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Tape Project

I'd been meaning to explore the recording of audio onto mediums other than digital for quite some time now. On the surface it would seem that these techniques wouldn't be very useful to me as a producer who specifically wants to work in the games industry. An industry which basically only requires audio in a digital format for a number of reasons I wont dive into right now.

Alas, as an audio engineer I still find these alternatives to be interesting for a lot of reasons which I will cover shortly. First I wanted to go over my first real experience in a recording studio that housed a tape machine.

This is the big recording room at Soundpark Studios Melbourne which I had the privilege of using for a full day to record and quickly mix a small ensemble. The group was called Trampoline Death Machine and consisted of 4 members a drummer, a guitarist, a bass player who doubled as a vocalist and a winds (flue and harmonica) player. When recording to tape, keeping your ensemble in mind is an important idea as some instruments and effects don't seem to translate very well onto tape according to a more experienced peer that led the recording session. I investigated further and it seems to be popular belief, at least according to drummer and engineer Christopher Cline, that drums translate well onto tape, the "warmth" that tape popularly provides seems to be the key factor in this.

This idea of warmth is something that's tossed around a lot when people talk about tape and the sound that it brings. Upon further inspection I discovered that this "warmth" is caused by a large number of things, but is basically the product of many small distortions to signal that occur in an analog recording chain. This article from SoundOnSound is extremely helpful at explaining what Analog warmth is and what causes it.

Getting into the nitty-gritty, this is the tape machine we were working with pictured above. It is one of the Studer A80 series, which are well known for their modular design and sturdiness. This one was capable of recording up to 24 channels and has been in the studio for a long time. Studer tape recorders have been around since the 1950's and are one of the go to options for tape recording in the 21st century.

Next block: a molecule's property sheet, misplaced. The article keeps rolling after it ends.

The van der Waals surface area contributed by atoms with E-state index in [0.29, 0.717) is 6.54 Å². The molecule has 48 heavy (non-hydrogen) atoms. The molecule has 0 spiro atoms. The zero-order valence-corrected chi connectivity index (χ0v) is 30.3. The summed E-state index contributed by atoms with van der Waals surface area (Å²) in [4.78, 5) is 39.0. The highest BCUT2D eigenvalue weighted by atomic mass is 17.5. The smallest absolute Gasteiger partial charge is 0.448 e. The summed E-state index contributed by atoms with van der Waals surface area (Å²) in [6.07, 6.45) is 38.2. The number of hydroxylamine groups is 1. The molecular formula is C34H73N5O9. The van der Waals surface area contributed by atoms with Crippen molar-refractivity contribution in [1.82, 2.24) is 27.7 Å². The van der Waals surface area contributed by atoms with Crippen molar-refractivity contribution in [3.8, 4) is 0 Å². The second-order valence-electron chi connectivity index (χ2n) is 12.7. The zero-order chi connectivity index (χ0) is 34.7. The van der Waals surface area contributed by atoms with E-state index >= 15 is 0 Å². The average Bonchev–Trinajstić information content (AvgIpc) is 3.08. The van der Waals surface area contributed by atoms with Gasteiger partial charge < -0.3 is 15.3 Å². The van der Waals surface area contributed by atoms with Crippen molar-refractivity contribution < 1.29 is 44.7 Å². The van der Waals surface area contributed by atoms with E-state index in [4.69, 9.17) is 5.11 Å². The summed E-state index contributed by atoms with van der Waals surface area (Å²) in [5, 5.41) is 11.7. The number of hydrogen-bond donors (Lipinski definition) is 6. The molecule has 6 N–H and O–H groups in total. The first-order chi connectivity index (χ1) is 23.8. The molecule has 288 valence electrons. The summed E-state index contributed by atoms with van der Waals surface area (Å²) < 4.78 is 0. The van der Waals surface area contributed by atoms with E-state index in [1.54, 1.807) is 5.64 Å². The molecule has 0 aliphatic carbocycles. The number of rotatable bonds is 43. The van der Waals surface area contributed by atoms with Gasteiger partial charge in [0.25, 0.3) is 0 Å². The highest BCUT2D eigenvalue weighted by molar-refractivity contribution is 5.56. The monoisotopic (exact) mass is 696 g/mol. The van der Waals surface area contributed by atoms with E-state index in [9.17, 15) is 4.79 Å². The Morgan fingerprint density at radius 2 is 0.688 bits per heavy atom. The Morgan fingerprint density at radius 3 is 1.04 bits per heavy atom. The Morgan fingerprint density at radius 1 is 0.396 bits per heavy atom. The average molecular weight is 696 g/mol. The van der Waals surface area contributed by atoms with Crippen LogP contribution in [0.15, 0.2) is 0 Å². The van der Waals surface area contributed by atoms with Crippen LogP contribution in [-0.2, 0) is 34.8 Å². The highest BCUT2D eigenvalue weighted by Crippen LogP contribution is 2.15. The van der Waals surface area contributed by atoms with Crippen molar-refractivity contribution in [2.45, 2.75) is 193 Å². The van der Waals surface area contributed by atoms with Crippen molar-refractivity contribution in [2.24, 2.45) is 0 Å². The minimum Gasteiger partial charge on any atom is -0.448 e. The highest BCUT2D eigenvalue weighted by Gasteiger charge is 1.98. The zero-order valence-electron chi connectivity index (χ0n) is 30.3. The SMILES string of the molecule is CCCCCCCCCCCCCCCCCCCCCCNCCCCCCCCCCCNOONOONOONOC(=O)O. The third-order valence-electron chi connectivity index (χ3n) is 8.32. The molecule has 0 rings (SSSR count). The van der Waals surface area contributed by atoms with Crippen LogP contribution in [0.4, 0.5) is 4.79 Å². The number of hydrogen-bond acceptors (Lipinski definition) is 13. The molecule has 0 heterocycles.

So we recorded the band straight into Pro Tools so we could distribute the recording among the group, we didn't actually want a copy on tape for this excursion but we wanted to keep a few copies for ourselves and the band. Something I noticed straight away was that innate "hiss" that adds so much character to older recordings. I think this "hiss" is part of that authentic warmth that people want when they record things to tape. If you don't know what I'm talking about, this video has a great comparison between a tape recording and a digital recording.

You can definitely tell straight away which one is which...

Well I could at least, the "hiss" and the fuzz on all of the sounds made it very obvious. The guitar sounded bigger and bolder, which is again, another quality that I think people really want when they choose to record to tape.

As we learnt about the tape machine and were talked through all the things that it could do, the one thing that was on my mind the whole time was: How can I use this for video games? What can I use this piece of technology and the sounds it produces for in my own little niche. The first thing that came to mind that was loosely related was the various vinyl and tape releases of some video game soundtracks such as this vinyl version of Banjo Kazooie's OST.

Although I can't really see myself going full indie and releasing vinys and tape recordings of my MIDI music, having the knowledge is always a good thing just in case.

But the thing that really stood out to me, was something so small but it piqued my interest. When we rewound the tape at some point I heard something similar to this:

Pretty cool right?

I've heard this sound effect a few times in lots of different mediums, from video games to films to live stage events. It's one of video games signature "Rewind Time" sound effects and I've always wondered how they did it, and now I know. Listening to the rest of this video I discovered a lot of other sound effects that could be created from recording the various tinkering of a tape machine. For a project a while back I needed an analog radio static sound effect and I'm only now realizing how cool it would have been to have some authentic tape hiss to layer into it.

Lastly, the other thing I could use tape for is as most people use it, through VST's to add that tape hiss sound to a piece of music. Not just for the sound but more for the authenticity it can create for a certain theme. For example if I'm trying paint a picture of some urban street and there's a guy with a boombox from the 60's or someones driving in their car during the 70's, adding a noticeable amount of tape hiss to whatever sound is coming from those devices will add another layer to scene. Sound can tell great stories sometimes if you know how to use properly.

Anyway, that's all for now.

As always thanks for reading and I'll see you next time,



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